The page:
Former SunTrust employee stole data on 1.5 million clients

Cyber Chief Magazine brings you the tactics to uncover and neutralize the insider threat

US commercial bank SunTrust has announced on Friday that they’ve fallen victim to insider threat, and that customer records of some 1.5 million of its customers had been extracted from its systems.

SunTrust stolen data

What is known so far and has been shared with investors by the bank’s Chairman and CEO William Rogers, the insider was a former employee had tried to download customer data and hand it over to a “criminal third party.”

Rogers said that the attempt to steal the data happened six to eight week ago.

About the stolen data

The data in question includes the name, address, phone number and account balances of approximately 1.5 million clients. “The contact lists did not include personally identifying information, such as social security number, account number, PIN, User ID, password, or driver’s license information. SunTrust is also working with outside experts and coordinating with law enforcement,” the company said.

But, as far as they’ve been able to discover, the stolen information never left the bank.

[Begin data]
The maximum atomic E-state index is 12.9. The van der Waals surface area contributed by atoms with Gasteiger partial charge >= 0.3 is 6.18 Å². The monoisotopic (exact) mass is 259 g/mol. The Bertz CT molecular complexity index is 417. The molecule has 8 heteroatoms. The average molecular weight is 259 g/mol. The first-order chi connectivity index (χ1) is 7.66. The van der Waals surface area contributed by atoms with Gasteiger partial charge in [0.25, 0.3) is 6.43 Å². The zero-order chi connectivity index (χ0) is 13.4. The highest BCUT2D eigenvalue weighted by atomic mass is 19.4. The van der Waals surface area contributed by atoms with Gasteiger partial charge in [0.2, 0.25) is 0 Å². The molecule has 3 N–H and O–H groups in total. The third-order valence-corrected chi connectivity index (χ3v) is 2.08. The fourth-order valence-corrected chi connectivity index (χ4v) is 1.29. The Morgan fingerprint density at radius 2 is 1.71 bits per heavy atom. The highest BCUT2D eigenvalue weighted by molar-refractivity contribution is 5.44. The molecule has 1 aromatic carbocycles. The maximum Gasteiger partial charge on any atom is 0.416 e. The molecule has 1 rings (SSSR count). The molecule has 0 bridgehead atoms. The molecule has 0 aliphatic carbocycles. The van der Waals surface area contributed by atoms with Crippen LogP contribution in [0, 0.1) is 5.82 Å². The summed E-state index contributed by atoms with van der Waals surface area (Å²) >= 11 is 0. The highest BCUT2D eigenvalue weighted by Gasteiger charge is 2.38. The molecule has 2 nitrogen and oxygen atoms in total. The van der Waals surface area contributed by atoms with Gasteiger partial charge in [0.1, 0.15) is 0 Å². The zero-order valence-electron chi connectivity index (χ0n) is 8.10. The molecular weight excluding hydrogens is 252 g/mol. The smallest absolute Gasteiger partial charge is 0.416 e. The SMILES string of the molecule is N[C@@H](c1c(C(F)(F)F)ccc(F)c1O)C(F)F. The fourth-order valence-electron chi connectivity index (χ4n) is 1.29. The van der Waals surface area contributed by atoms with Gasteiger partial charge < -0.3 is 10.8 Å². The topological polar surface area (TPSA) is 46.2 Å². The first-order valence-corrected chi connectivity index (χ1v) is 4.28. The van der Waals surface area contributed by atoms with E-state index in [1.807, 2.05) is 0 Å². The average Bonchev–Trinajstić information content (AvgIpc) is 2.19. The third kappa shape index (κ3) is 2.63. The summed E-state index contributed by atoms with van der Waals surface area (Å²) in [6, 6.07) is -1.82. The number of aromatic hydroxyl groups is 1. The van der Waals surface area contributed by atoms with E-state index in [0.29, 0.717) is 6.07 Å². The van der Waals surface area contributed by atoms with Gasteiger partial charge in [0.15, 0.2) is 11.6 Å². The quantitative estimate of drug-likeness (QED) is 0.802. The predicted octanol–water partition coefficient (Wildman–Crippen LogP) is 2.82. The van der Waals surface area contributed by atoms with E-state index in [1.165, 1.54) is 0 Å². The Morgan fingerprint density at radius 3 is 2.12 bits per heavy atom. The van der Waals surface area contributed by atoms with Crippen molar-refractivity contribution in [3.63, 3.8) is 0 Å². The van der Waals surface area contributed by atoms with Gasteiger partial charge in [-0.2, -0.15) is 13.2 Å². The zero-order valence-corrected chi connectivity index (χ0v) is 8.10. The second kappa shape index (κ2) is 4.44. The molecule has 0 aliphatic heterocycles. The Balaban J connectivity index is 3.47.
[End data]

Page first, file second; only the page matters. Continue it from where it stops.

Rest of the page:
Clients get identity protection

Nevertheless, the bank has offered free identity protection services (on an ongoing basis) for all current and new consumer clients – not just those potentially affected by this incident.

“The IDnotify product by Experian is being offered in addition to existing SunTrust security protocols: ongoing monitoring of accounts, FICO score program, alerts, tools and zero liability fraud protection,” the company shared.

The IDnotify protection offered includes Experian 1B credit monitoring, an annual credit report, identify theft insurance with up to $1 million reimbursement for covered expenses, identity restoration assistance, dedicated call center support and dark web monitoring.

The bank heightened their monitoring of accounts and increased other security measures, as the former employee was not authorized to get that level of information.

But the good news is that they’ve not identified significant fraudulent activity and they promise that clients will not be held responsible for any loss on their accounts as a result of this situation.